Signs of low blood glucose levels may include:
- Headache or a sudden feeling of lightheadedness
- Increased or irregular heart rate
- Fatigue or tiredness
- Slurred speech or difficulty in speaking
- Pale skin or sudden profuse sweating
- Racing heartbeat
- Irritability or sudden mood changes
- Tingling feeling or numbness in the lips, tongue, or cheeks
If the condition worsens, these advanced symptoms may be seen:
- Memory loss
- Blurry vision
How can hypoglycemia be managed?
For effective hypoglycemia management, you need to identify its symptoms. All diabetics and those susceptible to hypoglycemia should consult their physicians to know about this condition and find ways to handle it in an emergency. The treatment includes getting your blood glucose levels up to normal — this may be done with food, drinks, or medication. Chronic cases may require long-term hypoglycemia management to detect and treat the underlying cause.
Some ideas to control this condition are:
1. Consume fast-acting carbohydrates
It is suggested that consuming at least 15g of fast-acting carbohydrates, either in solid or liquid form, can relieve the symptoms of hypoglycemia. These include sugar candies, chocolates, oral glucose solution, fresh or dried fruits, fruit juice, and granola bars, which can be quickly broken down into sugar in the body. Having 15g-20g of glucose tablets can also be helpful. All diabetics are advised to keep such sources of glucose readily available for use in case of an episode of hypoglycemia.
Sugar levels can be tested roughly 15 minutes post consuming carbohydrates; if the levels are not corrected, an additional 15g can be taken. Do not overconsume carbohydrates, as they can lead to high blood sugar levels.
Blood glucose level may need to be monitored to ensure it is within the normal range. If the symptoms are not alleviated or blood sugar levels are not back to the target range, consult a physician.
2. Eat a snack
Once the sugar levels are back to normal, your doctor may recommend you to have a snack to help replenish the body’s glycogen stores.
3. Consider intravenous glucagon as a solution
Glucose may be administered intravenously in severe cases of hypoglycemia when eating becomes difficult.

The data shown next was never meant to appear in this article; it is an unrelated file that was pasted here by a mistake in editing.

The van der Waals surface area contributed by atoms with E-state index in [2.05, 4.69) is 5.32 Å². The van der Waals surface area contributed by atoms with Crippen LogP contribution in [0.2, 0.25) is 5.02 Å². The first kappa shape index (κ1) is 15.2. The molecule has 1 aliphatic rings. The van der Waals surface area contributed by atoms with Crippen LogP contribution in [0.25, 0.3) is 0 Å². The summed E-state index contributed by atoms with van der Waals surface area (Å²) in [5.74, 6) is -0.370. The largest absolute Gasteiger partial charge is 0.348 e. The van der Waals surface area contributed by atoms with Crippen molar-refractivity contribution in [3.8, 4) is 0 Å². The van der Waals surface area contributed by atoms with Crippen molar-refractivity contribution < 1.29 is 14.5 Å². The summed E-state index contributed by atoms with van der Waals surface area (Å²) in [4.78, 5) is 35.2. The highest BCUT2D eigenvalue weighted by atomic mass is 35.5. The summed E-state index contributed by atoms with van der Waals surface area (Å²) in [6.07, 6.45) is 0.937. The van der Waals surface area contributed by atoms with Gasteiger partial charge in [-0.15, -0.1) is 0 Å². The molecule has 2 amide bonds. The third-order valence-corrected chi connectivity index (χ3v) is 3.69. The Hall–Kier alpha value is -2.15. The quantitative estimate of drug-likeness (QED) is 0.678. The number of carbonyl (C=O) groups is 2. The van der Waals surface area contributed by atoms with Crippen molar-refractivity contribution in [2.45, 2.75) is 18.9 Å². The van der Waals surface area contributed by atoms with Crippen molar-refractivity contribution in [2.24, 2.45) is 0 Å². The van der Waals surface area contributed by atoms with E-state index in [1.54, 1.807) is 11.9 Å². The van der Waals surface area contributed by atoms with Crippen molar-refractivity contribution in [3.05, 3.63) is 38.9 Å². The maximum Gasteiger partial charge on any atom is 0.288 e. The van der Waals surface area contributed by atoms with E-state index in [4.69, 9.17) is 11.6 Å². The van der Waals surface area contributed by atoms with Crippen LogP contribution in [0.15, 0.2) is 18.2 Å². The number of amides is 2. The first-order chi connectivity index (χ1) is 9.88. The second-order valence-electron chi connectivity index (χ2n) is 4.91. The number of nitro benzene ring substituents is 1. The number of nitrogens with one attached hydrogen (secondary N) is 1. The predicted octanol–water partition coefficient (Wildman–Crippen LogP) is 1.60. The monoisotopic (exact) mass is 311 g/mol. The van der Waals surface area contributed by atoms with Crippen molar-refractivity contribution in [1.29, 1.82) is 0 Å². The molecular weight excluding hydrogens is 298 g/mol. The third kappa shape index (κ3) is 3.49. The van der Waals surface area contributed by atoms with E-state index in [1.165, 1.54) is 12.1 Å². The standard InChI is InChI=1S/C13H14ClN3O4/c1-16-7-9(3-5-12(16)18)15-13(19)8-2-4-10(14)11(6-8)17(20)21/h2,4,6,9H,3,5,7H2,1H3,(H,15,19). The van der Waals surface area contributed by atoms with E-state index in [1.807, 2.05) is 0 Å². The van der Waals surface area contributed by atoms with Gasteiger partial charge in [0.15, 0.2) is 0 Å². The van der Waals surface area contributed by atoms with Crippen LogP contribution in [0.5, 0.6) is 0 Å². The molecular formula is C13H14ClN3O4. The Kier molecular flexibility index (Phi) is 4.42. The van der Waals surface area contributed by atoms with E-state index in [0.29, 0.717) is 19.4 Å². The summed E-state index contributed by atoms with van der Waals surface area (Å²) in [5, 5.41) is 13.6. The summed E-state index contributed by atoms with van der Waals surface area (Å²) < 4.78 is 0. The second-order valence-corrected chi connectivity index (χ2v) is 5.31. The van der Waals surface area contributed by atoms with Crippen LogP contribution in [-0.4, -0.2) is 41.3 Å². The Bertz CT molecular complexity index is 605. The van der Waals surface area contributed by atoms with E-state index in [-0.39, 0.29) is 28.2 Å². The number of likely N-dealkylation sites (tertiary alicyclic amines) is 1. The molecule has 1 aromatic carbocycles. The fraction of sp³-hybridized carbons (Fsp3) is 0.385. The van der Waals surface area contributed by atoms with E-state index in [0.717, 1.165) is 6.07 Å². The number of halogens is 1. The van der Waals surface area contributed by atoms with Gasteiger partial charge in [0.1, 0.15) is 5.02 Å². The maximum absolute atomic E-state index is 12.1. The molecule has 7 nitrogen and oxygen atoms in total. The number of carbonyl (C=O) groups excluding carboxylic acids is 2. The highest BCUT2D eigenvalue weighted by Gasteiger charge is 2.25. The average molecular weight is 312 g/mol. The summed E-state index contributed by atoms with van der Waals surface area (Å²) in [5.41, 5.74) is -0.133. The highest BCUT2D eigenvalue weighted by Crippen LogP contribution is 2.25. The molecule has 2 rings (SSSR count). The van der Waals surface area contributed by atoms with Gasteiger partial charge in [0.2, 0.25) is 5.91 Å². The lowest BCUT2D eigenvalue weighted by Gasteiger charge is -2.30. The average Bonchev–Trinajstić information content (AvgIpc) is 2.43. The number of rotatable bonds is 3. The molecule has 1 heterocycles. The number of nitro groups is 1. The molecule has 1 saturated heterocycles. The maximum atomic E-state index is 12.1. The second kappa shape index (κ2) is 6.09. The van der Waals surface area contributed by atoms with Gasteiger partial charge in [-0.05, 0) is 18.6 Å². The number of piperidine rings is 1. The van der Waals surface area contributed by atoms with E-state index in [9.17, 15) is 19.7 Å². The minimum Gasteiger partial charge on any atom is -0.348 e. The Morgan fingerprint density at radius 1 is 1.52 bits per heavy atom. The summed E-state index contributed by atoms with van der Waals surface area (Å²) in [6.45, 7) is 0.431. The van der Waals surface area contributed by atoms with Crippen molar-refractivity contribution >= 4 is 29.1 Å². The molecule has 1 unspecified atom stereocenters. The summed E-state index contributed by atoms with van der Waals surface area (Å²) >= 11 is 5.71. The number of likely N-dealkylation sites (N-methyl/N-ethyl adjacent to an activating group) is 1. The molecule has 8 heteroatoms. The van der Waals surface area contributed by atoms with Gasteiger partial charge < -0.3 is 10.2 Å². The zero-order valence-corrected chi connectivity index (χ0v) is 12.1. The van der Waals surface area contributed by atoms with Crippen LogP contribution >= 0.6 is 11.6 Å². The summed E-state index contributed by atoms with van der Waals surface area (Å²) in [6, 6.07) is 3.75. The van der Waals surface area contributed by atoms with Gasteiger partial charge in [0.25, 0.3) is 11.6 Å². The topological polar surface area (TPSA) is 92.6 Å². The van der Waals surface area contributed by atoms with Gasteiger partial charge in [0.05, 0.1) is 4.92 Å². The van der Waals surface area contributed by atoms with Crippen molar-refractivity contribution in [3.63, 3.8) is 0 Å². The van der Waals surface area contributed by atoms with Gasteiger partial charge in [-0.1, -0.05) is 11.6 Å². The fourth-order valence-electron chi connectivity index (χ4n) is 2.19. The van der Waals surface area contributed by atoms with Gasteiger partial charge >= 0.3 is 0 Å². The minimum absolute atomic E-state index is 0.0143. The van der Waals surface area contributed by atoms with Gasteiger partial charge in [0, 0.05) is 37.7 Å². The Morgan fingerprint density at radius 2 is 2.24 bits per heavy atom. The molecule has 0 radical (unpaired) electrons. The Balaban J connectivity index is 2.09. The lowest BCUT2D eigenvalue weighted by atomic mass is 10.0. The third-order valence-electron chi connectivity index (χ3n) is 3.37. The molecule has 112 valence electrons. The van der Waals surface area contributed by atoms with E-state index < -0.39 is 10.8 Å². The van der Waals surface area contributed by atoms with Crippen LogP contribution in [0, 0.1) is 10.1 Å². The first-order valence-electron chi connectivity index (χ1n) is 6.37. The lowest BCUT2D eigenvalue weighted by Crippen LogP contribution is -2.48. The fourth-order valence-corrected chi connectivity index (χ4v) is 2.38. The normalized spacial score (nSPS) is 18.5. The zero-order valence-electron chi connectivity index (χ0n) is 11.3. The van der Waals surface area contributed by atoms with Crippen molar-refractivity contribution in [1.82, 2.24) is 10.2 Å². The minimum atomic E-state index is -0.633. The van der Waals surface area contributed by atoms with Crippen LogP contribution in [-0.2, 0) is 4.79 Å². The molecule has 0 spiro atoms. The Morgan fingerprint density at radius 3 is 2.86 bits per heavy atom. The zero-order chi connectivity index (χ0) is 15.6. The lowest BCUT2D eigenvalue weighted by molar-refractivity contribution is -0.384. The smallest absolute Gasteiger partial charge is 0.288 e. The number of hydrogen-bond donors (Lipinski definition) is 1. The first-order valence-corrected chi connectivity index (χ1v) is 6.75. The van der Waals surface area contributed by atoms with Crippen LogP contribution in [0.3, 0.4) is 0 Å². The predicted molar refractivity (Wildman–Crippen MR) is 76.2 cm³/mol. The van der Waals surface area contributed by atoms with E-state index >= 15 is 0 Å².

A few handy preventive measures include:
1. Check blood glucose levels
Monitor your blood sugar levels regularly, especially if you are diabetic or have a history of hypoglycemia. This can help in maintaining the levels within the normal range. Your physician can help you determine the frequency at which the levels should be monitored.
2. Avoid skipping meals
If you experience frequent or recurring incidences of hypoglycemia, it is advisable to have small meals with short intervals throughout the day to avoid dips in glucose levels. Individuals who experience such episodes should consult a physician to identify any underlying cause, which should be treated promptly.
3. Fuel well for workouts
Fueling before a workout session is crucial because during exercise your body uses energy. So, if you do not consume the right kind of food pre-workout, your blood glucose levels may drop quickly.
It is suggested that you exercise for long periods, such as an hour or more, and consume small amounts of carbohydrates during the workout. You may consider consuming items like granola bars and energy drinks, as they provide instant energy.
Prevention tips for individuals with diabetes
If you are on any diabetic medication, follow the treatment regimen along with recommended dietary and lifestyle changes diligently. Discuss any potential risk of hypoglycemia with your physician.
Depending on an individual’s medical history and severity of diabetes, some people with this ailment may be recommended a continuous glucose monitor (CGM), which is a device that can be used to read blood glucose levels. It sends alerts when levels fall significantly.
It is advisable to keep fast-acting carbohydrates in the form of juice or tablets with you. This can come in handy if blood glucose levels dip very low.
Moderate-intensity and high-intensity exercises can cause the blood sugar levels to fall 24 hours after the routine. So, it is suggested that you check the levels right after your workout and in regular intervals thereafter. Monitor your sugar levels one or two hours before exercising to ensure that they are within the target range. If the levels are too low, you can consume a small carbohydrate-rich snack. Consult your physician and a qualified fitness coach to design a personalized plan for you to follow along with all recommended guidelines.